Beware: Experienced translators tend to be a little pricey, and if you don’t intend to establish a long-term relationship, then they will apply a minimum charge for your project, which means you would have to pay the same amount for a small touch-up or proof as you would for a two-page translation. This can be a deal-breaker for small businesses. If your budget is small, then consider less experienced freelancers; however, expect some difficulties throughout the process — after all, both of you are learning.

4 – community of translation professionals, and a marketplace for translation services. (Image source5)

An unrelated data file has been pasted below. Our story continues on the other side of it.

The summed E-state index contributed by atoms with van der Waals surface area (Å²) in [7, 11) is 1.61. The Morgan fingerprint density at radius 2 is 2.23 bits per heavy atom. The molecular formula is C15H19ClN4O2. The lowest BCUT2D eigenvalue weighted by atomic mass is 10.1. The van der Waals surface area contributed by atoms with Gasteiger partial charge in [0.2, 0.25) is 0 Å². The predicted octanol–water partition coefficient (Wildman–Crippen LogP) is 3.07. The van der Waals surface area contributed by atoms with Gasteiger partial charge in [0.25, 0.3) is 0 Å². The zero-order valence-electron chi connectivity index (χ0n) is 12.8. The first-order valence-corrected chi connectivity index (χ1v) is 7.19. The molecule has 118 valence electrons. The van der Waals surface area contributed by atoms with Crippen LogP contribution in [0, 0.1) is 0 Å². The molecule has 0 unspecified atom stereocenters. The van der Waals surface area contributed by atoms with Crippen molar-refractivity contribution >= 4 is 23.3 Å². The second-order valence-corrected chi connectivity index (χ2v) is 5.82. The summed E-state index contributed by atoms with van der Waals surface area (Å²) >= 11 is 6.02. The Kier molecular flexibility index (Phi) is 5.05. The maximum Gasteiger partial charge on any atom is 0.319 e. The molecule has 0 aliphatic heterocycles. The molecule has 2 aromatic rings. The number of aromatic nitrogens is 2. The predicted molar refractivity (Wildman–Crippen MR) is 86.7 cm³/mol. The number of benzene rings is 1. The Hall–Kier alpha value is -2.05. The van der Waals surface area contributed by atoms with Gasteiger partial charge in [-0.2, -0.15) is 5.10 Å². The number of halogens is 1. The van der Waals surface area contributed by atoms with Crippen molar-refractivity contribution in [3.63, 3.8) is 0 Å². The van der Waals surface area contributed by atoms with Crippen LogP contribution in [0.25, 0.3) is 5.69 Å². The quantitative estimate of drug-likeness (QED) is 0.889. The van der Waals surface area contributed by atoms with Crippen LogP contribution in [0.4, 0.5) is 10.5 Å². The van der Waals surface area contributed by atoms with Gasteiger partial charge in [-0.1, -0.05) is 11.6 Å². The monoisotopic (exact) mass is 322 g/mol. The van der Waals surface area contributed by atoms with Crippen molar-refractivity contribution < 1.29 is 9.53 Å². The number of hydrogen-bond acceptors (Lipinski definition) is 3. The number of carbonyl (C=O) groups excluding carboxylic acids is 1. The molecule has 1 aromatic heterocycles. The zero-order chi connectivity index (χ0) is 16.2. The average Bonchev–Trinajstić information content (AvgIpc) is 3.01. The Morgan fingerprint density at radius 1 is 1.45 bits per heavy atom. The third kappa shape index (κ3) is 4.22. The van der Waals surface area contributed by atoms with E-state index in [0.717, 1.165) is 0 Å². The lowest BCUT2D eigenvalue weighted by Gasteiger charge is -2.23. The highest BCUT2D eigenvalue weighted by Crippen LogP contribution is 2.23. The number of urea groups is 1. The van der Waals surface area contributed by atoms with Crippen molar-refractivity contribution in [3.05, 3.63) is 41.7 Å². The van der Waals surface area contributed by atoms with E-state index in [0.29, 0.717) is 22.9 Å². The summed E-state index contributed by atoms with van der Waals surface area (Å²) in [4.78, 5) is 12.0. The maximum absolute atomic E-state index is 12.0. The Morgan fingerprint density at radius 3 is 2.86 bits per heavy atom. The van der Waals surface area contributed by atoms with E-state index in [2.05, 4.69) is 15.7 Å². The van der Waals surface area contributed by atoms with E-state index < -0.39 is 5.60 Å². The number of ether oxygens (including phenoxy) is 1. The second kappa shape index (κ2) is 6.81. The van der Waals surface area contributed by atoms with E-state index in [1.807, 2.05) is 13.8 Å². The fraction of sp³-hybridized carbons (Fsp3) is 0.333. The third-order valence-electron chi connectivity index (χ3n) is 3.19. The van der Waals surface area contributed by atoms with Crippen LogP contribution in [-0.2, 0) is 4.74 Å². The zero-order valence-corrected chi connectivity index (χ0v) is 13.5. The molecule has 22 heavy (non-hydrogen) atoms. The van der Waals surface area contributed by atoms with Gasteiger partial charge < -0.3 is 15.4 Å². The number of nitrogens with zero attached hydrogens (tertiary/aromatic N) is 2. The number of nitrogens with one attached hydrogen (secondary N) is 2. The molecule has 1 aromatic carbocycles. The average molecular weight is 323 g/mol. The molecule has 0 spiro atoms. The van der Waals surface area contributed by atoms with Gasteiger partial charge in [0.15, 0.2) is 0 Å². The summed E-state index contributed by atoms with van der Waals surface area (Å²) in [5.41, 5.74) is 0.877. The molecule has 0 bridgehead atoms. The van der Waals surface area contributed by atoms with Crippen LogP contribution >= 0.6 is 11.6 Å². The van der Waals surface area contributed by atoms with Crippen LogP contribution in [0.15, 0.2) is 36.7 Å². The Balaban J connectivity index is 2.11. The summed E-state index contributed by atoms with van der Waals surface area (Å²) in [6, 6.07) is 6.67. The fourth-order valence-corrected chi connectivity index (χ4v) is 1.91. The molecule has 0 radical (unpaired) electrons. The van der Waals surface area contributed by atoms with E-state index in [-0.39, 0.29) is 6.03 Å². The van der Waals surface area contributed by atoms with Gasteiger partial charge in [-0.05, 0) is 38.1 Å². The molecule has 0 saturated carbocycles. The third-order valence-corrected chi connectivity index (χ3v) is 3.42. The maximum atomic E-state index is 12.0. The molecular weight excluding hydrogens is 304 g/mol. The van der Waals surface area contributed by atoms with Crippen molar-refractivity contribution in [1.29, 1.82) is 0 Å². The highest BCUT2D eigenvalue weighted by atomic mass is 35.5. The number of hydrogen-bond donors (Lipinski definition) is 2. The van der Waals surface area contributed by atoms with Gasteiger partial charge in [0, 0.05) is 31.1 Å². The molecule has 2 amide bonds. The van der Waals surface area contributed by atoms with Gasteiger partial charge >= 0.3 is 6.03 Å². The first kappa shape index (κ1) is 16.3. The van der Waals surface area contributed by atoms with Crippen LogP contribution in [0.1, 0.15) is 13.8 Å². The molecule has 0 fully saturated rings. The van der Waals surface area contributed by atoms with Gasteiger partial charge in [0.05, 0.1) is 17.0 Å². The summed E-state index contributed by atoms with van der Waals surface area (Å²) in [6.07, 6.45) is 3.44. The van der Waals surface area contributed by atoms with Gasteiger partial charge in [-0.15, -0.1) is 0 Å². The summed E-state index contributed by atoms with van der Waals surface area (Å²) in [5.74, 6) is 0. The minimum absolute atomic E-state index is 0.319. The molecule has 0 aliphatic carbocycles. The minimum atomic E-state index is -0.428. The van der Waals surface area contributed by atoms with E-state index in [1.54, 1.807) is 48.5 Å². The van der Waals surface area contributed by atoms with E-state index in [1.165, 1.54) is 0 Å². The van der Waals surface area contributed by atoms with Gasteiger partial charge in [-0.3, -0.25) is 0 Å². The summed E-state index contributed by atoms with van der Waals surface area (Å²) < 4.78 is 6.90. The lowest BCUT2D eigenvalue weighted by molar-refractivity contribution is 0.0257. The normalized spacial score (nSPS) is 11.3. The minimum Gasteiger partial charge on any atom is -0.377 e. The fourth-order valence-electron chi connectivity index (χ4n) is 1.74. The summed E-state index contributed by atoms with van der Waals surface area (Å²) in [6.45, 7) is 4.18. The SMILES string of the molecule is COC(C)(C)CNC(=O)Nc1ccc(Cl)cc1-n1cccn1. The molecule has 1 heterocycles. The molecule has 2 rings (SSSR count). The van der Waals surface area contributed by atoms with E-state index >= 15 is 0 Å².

Tip: This is a good opportunity to try out your negotiation skills because all fees are negotiable, even if the translator’s profile states otherwise. (Been there, done that.)

The vast majority of people on use translation software, such as Trados6, which is helpful with large projects. With translators who charge by the word, overpaying is easy. Trados will help you estimate your word count and will eliminate repetition to save you money.

SDL Trados provides software for translation memory and terminology management. (Image source8)

Trados is also a good base from which to maintain a website in multiple languages. It holds a database of all of your previous translations, which can be shared fairly easily with new translators. It comes at a price, but if you are seriously thinking about making your business accessible to many different markets, then at least consider trying it.